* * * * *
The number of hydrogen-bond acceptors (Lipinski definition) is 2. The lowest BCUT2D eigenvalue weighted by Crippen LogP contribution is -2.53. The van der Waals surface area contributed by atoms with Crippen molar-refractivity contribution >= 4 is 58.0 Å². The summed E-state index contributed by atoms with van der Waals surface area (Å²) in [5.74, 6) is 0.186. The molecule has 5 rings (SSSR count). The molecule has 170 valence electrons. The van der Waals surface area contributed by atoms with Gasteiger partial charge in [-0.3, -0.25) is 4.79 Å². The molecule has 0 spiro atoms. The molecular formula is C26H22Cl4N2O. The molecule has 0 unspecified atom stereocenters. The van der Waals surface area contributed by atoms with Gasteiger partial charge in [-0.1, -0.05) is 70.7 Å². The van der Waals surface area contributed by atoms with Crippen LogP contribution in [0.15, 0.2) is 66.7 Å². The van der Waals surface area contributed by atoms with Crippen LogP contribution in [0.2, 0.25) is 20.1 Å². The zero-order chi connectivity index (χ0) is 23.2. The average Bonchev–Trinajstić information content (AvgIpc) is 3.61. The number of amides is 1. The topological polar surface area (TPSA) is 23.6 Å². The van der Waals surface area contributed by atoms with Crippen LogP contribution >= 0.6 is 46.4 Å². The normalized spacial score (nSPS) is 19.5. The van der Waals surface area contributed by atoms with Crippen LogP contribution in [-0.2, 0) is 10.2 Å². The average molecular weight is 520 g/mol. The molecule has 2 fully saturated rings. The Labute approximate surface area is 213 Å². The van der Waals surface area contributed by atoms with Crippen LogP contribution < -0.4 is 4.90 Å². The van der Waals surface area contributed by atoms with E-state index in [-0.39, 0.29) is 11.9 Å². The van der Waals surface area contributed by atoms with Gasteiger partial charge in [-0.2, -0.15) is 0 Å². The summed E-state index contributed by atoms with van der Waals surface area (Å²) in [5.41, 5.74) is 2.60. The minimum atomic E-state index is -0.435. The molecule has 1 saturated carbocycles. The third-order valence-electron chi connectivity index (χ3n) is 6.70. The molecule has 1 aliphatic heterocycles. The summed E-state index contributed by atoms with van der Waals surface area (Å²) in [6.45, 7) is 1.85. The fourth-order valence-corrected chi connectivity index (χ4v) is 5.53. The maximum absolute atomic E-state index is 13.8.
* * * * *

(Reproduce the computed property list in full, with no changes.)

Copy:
The number of hydrogen-bond acceptors (Lipinski definition) is 2. The lowest BCUT2D eigenvalue weighted by Crippen LogP contribution is -2.53. The van der Waals surface area contributed by atoms with Crippen molar-refractivity contribution >= 4 is 58.0 Å². The summed E-state index contributed by atoms with van der Waals surface area (Å²) in [5.74, 6) is 0.186. The molecule has 5 rings (SSSR count). The molecule has 170 valence electrons. The van der Waals surface area contributed by atoms with Gasteiger partial charge in [-0.3, -0.25) is 4.79 Å². The molecule has 0 spiro atoms. The molecular formula is C26H22Cl4N2O. The molecule has 0 unspecified atom stereocenters. The van der Waals surface area contributed by atoms with Gasteiger partial charge in [-0.1, -0.05) is 70.7 Å². The van der Waals surface area contributed by atoms with Crippen LogP contribution in [0.15, 0.2) is 66.7 Å². The van der Waals surface area contributed by atoms with Crippen LogP contribution in [0.2, 0.25) is 20.1 Å². The zero-order chi connectivity index (χ0) is 23.2. The average Bonchev–Trinajstić information content (AvgIpc) is 3.61. The number of amides is 1. The topological polar surface area (TPSA) is 23.6 Å². The van der Waals surface area contributed by atoms with Crippen LogP contribution >= 0.6 is 46.4 Å². The normalized spacial score (nSPS) is 19.5. The van der Waals surface area contributed by atoms with Crippen LogP contribution in [-0.2, 0) is 10.2 Å². The average molecular weight is 520 g/mol. The molecule has 2 fully saturated rings. The Labute approximate surface area is 213 Å². The van der Waals surface area contributed by atoms with Crippen LogP contribution < -0.4 is 4.90 Å². The van der Waals surface area contributed by atoms with E-state index in [-0.39, 0.29) is 11.9 Å². The van der Waals surface area contributed by atoms with Gasteiger partial charge in [-0.2, -0.15) is 0 Å². The summed E-state index contributed by atoms with van der Waals surface area (Å²) in [5.41, 5.74) is 2.60. The minimum atomic E-state index is -0.435. The molecule has 1 saturated carbocycles. The third-order valence-electron chi connectivity index (χ3n) is 6.70. The molecule has 1 aliphatic heterocycles. The summed E-state index contributed by atoms with van der Waals surface area (Å²) in [6.45, 7) is 1.85. The fourth-order valence-corrected chi connectivity index (χ4v) is 5.53. The maximum absolute atomic E-state index is 13.8.